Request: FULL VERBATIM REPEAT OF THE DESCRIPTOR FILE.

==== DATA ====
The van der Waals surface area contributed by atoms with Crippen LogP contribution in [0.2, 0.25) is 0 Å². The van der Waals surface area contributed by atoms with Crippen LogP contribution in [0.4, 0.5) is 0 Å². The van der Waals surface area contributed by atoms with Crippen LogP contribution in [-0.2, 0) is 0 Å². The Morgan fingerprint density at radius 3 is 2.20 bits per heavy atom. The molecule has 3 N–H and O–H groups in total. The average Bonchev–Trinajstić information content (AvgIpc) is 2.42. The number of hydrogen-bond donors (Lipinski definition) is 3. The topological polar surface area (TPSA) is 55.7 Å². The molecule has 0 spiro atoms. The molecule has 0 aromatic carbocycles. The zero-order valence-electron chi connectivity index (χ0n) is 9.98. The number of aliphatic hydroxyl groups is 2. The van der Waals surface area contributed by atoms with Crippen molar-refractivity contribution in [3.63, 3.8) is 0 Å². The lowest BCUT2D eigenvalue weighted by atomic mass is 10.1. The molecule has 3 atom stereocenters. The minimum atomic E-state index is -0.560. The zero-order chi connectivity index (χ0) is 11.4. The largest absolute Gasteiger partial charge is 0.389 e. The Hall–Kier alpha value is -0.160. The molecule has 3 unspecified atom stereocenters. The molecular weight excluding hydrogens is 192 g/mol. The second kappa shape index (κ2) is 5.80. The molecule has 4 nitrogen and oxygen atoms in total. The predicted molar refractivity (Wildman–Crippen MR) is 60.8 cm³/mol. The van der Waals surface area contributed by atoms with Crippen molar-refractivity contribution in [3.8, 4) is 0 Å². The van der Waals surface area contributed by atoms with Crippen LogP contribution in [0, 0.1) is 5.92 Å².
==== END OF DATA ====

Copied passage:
The van der Waals surface area contributed by atoms with Crippen LogP contribution in [0.2, 0.25) is 0 Å². The van der Waals surface area contributed by atoms with Crippen LogP contribution in [0.4, 0.5) is 0 Å². The van der Waals surface area contributed by atoms with Crippen LogP contribution in [-0.2, 0) is 0 Å². The Morgan fingerprint density at radius 3 is 2.20 bits per heavy atom. The molecule has 3 N–H and O–H groups in total. The average Bonchev–Trinajstić information content (AvgIpc) is 2.42. The number of hydrogen-bond donors (Lipinski definition) is 3. The topological polar surface area (TPSA) is 55.7 Å². The molecule has 0 spiro atoms. The molecule has 0 aromatic carbocycles. The zero-order valence-electron chi connectivity index (χ0n) is 9.98. The number of aliphatic hydroxyl groups is 2. The van der Waals surface area contributed by atoms with Crippen molar-refractivity contribution in [3.63, 3.8) is 0 Å². The lowest BCUT2D eigenvalue weighted by atomic mass is 10.1. The molecule has 3 atom stereocenters. The minimum atomic E-state index is -0.560. The zero-order chi connectivity index (χ0) is 11.4. The largest absolute Gasteiger partial charge is 0.389 e. The Hall–Kier alpha value is -0.160. The molecule has 3 unspecified atom stereocenters. The molecular weight excluding hydrogens is 192 g/mol. The second kappa shape index (κ2) is 5.80. The molecule has 4 nitrogen and oxygen atoms in total. The predicted molar refractivity (Wildman–Crippen MR) is 60.8 cm³/mol. The van der Waals surface area contributed by atoms with Crippen molar-refractivity contribution in [3.8, 4) is 0 Å². The van der Waals surface area contributed by atoms with Crippen LogP contribution in [0, 0.1) is 5.92 Å².